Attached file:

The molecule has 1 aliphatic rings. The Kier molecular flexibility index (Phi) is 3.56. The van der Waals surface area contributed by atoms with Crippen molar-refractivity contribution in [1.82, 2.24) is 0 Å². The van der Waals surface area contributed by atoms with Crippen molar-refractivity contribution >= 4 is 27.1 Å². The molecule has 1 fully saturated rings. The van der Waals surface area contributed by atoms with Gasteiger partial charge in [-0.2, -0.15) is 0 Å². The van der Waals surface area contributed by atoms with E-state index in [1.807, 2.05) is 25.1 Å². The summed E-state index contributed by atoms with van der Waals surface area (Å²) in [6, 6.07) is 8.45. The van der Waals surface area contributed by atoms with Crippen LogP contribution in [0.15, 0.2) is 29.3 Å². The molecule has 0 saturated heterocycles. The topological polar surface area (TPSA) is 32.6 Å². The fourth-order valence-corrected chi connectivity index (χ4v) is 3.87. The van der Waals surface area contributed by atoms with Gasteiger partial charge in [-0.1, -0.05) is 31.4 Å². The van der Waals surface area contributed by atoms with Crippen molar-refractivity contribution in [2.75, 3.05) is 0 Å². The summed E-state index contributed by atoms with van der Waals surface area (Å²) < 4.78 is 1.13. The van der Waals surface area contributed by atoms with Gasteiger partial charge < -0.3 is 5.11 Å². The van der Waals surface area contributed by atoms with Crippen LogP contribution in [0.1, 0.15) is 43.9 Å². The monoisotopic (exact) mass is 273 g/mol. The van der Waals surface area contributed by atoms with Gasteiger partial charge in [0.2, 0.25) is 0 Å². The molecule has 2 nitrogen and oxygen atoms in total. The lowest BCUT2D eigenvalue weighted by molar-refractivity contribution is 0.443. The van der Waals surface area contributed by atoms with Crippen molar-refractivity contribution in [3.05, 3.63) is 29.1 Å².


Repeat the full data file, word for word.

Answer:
The molecule has 1 aliphatic rings. The Kier molecular flexibility index (Phi) is 3.56. The van der Waals surface area contributed by atoms with Crippen molar-refractivity contribution in [1.82, 2.24) is 0 Å². The van der Waals surface area contributed by atoms with Crippen molar-refractivity contribution >= 4 is 27.1 Å². The molecule has 1 fully saturated rings. The van der Waals surface area contributed by atoms with Gasteiger partial charge in [-0.2, -0.15) is 0 Å². The van der Waals surface area contributed by atoms with E-state index in [1.807, 2.05) is 25.1 Å². The summed E-state index contributed by atoms with van der Waals surface area (Å²) in [6, 6.07) is 8.45. The van der Waals surface area contributed by atoms with Crippen LogP contribution in [0.15, 0.2) is 29.3 Å². The molecule has 0 saturated heterocycles. The topological polar surface area (TPSA) is 32.6 Å². The fourth-order valence-corrected chi connectivity index (χ4v) is 3.87. The van der Waals surface area contributed by atoms with Gasteiger partial charge in [-0.1, -0.05) is 31.4 Å². The van der Waals surface area contributed by atoms with Crippen molar-refractivity contribution in [2.75, 3.05) is 0 Å². The summed E-state index contributed by atoms with van der Waals surface area (Å²) < 4.78 is 1.13. The van der Waals surface area contributed by atoms with Gasteiger partial charge < -0.3 is 5.11 Å². The van der Waals surface area contributed by atoms with Crippen LogP contribution in [0.1, 0.15) is 43.9 Å². The monoisotopic (exact) mass is 273 g/mol. The van der Waals surface area contributed by atoms with Gasteiger partial charge in [0.2, 0.25) is 0 Å². The molecule has 2 nitrogen and oxygen atoms in total. The lowest BCUT2D eigenvalue weighted by molar-refractivity contribution is 0.443. The van der Waals surface area contributed by atoms with Crippen molar-refractivity contribution in [3.05, 3.63) is 29.1 Å².